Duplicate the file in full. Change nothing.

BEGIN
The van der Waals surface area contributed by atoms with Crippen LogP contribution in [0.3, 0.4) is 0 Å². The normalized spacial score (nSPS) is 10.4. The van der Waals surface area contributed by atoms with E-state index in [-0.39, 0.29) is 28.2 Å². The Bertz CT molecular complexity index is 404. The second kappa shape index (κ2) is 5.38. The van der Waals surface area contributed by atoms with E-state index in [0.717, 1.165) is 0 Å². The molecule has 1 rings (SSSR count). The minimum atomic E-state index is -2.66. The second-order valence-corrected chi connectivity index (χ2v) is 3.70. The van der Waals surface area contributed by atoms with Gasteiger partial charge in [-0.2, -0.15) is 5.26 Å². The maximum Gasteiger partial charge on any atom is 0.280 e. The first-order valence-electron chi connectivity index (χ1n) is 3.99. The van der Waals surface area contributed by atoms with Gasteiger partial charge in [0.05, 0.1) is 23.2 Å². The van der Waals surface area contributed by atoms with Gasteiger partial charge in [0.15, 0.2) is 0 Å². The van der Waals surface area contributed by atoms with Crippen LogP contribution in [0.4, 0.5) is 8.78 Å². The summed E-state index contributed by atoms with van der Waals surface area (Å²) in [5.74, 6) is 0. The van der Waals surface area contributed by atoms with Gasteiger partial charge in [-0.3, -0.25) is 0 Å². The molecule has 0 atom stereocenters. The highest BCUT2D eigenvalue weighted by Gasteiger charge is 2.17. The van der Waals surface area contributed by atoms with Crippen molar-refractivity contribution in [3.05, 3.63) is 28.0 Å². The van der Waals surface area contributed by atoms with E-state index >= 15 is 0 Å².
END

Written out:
The van der Waals surface area contributed by atoms with Crippen LogP contribution in [0.3, 0.4) is 0 Å². The normalized spacial score (nSPS) is 10.4. The van der Waals surface area contributed by atoms with E-state index in [-0.39, 0.29) is 28.2 Å². The Bertz CT molecular complexity index is 404. The second kappa shape index (κ2) is 5.38. The van der Waals surface area contributed by atoms with E-state index in [0.717, 1.165) is 0 Å². The molecule has 1 rings (SSSR count). The minimum atomic E-state index is -2.66. The second-order valence-corrected chi connectivity index (χ2v) is 3.70. The van der Waals surface area contributed by atoms with Gasteiger partial charge in [-0.2, -0.15) is 5.26 Å². The maximum Gasteiger partial charge on any atom is 0.280 e. The first-order valence-electron chi connectivity index (χ1n) is 3.99. The van der Waals surface area contributed by atoms with Gasteiger partial charge in [0.05, 0.1) is 23.2 Å². The van der Waals surface area contributed by atoms with Gasteiger partial charge in [0.15, 0.2) is 0 Å². The van der Waals surface area contributed by atoms with Crippen LogP contribution in [0.4, 0.5) is 8.78 Å². The summed E-state index contributed by atoms with van der Waals surface area (Å²) in [5.74, 6) is 0. The van der Waals surface area contributed by atoms with Gasteiger partial charge in [-0.3, -0.25) is 0 Å². The molecule has 0 atom stereocenters. The highest BCUT2D eigenvalue weighted by Gasteiger charge is 2.17. The van der Waals surface area contributed by atoms with Crippen molar-refractivity contribution in [3.05, 3.63) is 28.0 Å². The van der Waals surface area contributed by atoms with E-state index >= 15 is 0 Å².